Najib had come under heavy criticism, following news and pictures of him golfing with the US President in Hawaii, at a time the country was hit by severe floods.

“Najib’s rounds surprised some of his countrymen, who are calling on him to return home to deal with massive flooding that has displaced tens of thousands,” said the Washington Post in a report today.

The daily noted that Obama had also come under attack for playing golf after the beheading of American journalist James Foley by the Islamic State of Iraq and Syria (Isis) militant group.

Floods in Malaysia StatsYesterday, Deputy Prime Minister Tan Sri Muhyiddin Yassin defended his boss, and said he would monitor the flood situation while Najib took his “well-deserved” break.

 

Race Relations: Act Now before It’s too late


December 10, 2014

Race Relations:  Act Now before It’s too late

by Sonia Ramachandran@www.theantdaily.com

No religion in the world preaches hatred or violence and Islam is no exception.

However, one cannot deny that a recent spate of violence that has permeated most domains of the world press of late has been related to the group calling itself the Islamic State (IS) which aims to form a global caliphate.

One will also remember the infamous 9/11 attacks on the World Trade Centre in 2011 that was attributed to Al-Qaeda terrorists which were also carried out in the name of Islam and their Muslim brothers.

Though Malaysia is spared such extreme acts of violence perpetrated in the name of religion, we too have not been spared some acts (not just Muslim ones) that have caused cracks in the nation’s wall of religious and racial harmony.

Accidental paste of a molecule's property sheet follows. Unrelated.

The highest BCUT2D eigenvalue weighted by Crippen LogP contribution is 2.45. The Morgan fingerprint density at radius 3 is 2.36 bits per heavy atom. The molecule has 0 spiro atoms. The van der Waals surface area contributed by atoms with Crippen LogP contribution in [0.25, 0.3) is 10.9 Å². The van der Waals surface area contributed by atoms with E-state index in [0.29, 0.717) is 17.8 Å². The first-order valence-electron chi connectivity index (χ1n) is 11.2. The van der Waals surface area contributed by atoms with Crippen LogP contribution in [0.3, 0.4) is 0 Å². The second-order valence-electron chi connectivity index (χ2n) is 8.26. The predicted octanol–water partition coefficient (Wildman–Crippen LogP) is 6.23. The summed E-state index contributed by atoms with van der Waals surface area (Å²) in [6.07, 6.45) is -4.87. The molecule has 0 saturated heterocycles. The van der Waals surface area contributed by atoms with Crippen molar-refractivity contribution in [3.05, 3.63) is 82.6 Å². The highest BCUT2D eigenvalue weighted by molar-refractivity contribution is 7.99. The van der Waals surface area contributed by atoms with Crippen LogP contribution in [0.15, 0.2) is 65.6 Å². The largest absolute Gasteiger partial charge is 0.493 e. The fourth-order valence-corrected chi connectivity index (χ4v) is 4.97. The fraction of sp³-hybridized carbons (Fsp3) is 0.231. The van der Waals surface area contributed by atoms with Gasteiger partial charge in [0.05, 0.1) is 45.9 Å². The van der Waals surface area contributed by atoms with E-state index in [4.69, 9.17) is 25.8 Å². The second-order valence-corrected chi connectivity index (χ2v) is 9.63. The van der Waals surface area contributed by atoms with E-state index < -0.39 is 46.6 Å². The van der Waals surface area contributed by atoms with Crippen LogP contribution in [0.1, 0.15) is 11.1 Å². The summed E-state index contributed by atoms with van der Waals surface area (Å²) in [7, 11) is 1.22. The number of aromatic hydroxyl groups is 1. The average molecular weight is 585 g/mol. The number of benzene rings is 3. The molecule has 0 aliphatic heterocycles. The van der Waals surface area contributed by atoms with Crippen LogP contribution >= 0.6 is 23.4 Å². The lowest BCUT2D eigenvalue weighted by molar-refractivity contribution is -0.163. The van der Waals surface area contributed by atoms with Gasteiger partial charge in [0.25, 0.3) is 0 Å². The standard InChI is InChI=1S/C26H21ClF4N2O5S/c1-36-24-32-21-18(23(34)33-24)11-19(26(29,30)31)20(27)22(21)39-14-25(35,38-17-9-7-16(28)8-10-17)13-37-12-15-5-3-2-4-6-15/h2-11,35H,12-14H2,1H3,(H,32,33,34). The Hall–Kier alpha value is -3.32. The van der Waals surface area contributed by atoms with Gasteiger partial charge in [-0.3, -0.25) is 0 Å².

Din and Farouk MusaOne of the main factors towards this violence in the name of Islam is the influence of the extremists’ interpretation of the Quran, says Islamic Renaissance Front (IRF) Chairman and Director Dr. Ahmad Farouk Musa.

One such widely distributed translation, said Ahmad Farouk, is the one by Dr Muhammad Taqiyuddin al-Hilali and Dr Muhsin Khan which is also informally known as the Hilali-Khan translation.

 “This translation creates a mindset that is hostile to people of other faiths. The whole translation is based on the “Theory of Abrogation” or “an-nasikh wal-mansukh” in Arabic.

“This English translation has misled Muslims and people of the other faiths with a translation that is out of context and has pitted Muslims against the rest of the world,” Ahmad Farouk said at a roundtable discussion on the topic “Is Islam a Religion of Peace?” organised by IRF on Dec 7.